During the invasion of Normandy on June 6, 1944, all Allied aircraft participating in the invasion were marked on the wings and fuselage with "invasion stripes" painted with distemper so that naval or ground-based gunners would not mistake them for German planes and fire on them as had happened during the invasion of Sicily in 1943.

Examples of paintings in distemper

* Fayum mummy portraits, from Late Antique Egypt (some in encaustic)
* Dirk Bouts Entombment, 1450s. National Gallery, London
* Many paintings by Mantegna
* The Raphael Cartoons, London
* Scottish Renaissance painted ceilings
* Édouard Vuillard Lunch at Vasouy, 1901, Tate Modern.
* Mark Tobey's White Journey, modern
* Le Grand Teddy by Édouard Vuillard

Additional Information

Applying paints to your house gives a sense of completion, newness, freshness and increases the aesthetics of your house. There are many types of paint available in the market, such as emulsion paint, distemper paint, cement paint, latex paint, enamel paint, etc. Distemper paint is an old water based paint, which is used to paint interior walls. Here we have given brief information on distemper paint, its properties and uses.

Distemper paint is water based paint, which is made up of water, chalk and pigments. Animal glue or resins are used in binding the materials. It is an early form of white wash. It is of course better than whitewash but inferior to oil paints and emulsion paints. It gives an elegant, smooth, attractive and slightly uneven look.

Uses of Distemper Paint

Distemper paint is mostly applied only on the walls and ceiling surface. It also proves to be ideal for temporary interior paint works. Distemper paint is generally applied to interior walls, as it is not waterproof. For regions where there is very less rainfall, it may be used to paint exterior walls.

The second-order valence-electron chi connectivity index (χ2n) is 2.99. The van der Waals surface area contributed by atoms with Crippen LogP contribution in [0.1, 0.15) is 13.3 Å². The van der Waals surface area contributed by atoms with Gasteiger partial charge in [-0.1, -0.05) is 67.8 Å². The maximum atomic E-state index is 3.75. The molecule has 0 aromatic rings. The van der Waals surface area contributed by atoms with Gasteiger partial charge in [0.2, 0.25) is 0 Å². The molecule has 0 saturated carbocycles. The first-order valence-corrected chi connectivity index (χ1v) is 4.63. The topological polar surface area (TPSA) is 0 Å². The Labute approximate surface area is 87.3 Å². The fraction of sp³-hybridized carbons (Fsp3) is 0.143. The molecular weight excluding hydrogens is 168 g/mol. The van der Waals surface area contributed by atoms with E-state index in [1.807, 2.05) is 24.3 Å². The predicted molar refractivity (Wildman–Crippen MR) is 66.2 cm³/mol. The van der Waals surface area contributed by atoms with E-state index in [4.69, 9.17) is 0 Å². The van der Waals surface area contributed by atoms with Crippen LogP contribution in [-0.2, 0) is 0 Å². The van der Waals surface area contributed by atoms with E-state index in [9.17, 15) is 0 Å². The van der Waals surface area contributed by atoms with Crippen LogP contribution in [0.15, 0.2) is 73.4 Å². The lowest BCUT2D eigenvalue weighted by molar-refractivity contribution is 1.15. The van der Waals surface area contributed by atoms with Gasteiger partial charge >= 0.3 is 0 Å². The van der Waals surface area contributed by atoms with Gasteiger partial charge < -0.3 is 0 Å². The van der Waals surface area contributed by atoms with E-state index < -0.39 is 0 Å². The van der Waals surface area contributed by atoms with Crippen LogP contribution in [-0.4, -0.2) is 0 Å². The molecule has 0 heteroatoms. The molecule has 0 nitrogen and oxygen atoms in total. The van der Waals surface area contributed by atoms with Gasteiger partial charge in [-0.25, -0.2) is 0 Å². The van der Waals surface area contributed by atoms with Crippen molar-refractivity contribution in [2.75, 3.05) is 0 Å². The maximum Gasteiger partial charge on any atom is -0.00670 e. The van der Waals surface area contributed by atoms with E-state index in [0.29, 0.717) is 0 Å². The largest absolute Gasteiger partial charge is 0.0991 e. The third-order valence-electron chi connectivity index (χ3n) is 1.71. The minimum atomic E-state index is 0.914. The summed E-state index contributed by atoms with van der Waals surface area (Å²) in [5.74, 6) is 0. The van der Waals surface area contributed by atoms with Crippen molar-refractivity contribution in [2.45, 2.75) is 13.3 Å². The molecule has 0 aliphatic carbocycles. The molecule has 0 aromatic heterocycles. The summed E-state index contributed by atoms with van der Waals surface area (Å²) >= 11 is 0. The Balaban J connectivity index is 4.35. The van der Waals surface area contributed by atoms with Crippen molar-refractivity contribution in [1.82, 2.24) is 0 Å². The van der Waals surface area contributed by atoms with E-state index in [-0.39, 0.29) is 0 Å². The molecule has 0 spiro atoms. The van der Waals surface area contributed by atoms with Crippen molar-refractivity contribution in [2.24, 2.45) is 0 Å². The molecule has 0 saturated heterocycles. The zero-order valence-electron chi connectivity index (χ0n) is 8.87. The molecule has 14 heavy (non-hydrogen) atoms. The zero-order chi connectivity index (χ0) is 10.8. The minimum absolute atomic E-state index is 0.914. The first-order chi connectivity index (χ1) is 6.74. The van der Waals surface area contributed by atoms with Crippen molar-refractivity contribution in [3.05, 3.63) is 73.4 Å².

Properties of Distemper Paint

Distemper paint has the ability to breathe and hence allows underlying moisture to escape from the surface and away from the masonry unlike oil paints. It is one of the best paint which sets well on the new freshly traditional plastered wall. Other paints like an oil-based paint can react with the high lime content of traditional plaster. It causes the paint to go viscous and can easily react with alkalis to form a soapy mess.

Distemper paints are decorative paint and are easy to apply. If you are planning to paint your house on your own, then follow the “DIY” instructions on the manufacturer’s brochures. You do not need of skilled labours for its application.
Distemper paints can be applied using a paint brush, a roller and also you can use a spray. But before you use it, you have to read first manufacturer’s brochures as various manufacturers’ recommends different method of application.
Distemper paints are not ready to use. You have to add thinner (water) before the application. If you don’t add thinner in the paint, there are chances of appearing various paint defects such as brush marks defect, sagging defect, on finished paint walls.


* Distemper paint can be easily cleaned, by a mild detergent solution. If after the paint job, there are spots on the floor, then it can be easily cleaned by a wet cloth. Distempered walls can be scuffed and scratched easily. Therefore, it is not recommended for high traffic areas and mostly used where appearance is not more important.

* The life of distemper paint is 3 to 5 years. It is not flexible and also not waterproof paint.

* Distemper paints give eye soothing matte finish. It has low VOC content.

The coverage of distemper paint is 4.5 to 5 sq. mt./liter approximately for two coats. It also depends on factors such as method and condition of application and surface roughness and porosity.

* They are less expensive than other paints and are available in low to medium cost range in the market. They are available 1000+ in shades in 1 Kg, 2 Kg, 5kg, 10 Kg, 20 Kg packs.